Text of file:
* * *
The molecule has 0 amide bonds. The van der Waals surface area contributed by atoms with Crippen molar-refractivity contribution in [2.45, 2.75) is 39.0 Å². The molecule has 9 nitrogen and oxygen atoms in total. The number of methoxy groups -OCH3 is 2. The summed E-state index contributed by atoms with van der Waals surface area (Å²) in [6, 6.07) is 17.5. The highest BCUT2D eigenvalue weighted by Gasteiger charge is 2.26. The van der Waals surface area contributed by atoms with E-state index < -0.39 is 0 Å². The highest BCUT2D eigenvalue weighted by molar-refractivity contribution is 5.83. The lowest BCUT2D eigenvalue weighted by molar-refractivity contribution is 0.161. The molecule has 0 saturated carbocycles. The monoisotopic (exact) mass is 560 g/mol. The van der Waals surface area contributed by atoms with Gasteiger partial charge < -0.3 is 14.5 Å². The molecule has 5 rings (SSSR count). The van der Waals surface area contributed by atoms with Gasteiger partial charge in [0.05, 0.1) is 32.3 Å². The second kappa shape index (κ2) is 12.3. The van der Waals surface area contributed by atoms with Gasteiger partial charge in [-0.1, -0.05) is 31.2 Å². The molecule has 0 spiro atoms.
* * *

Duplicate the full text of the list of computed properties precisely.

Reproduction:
The molecule has 0 amide bonds. The van der Waals surface area contributed by atoms with Crippen molar-refractivity contribution in [2.45, 2.75) is 39.0 Å². The molecule has 9 nitrogen and oxygen atoms in total. The number of methoxy groups -OCH3 is 2. The summed E-state index contributed by atoms with van der Waals surface area (Å²) in [6, 6.07) is 17.5. The highest BCUT2D eigenvalue weighted by Gasteiger charge is 2.26. The van der Waals surface area contributed by atoms with E-state index < -0.39 is 0 Å². The highest BCUT2D eigenvalue weighted by molar-refractivity contribution is 5.83. The lowest BCUT2D eigenvalue weighted by molar-refractivity contribution is 0.161. The molecule has 0 saturated carbocycles. The monoisotopic (exact) mass is 560 g/mol. The van der Waals surface area contributed by atoms with Gasteiger partial charge < -0.3 is 14.5 Å². The molecule has 5 rings (SSSR count). The van der Waals surface area contributed by atoms with Gasteiger partial charge in [0.05, 0.1) is 32.3 Å². The second kappa shape index (κ2) is 12.3. The van der Waals surface area contributed by atoms with Gasteiger partial charge in [-0.1, -0.05) is 31.2 Å². The molecule has 0 spiro atoms.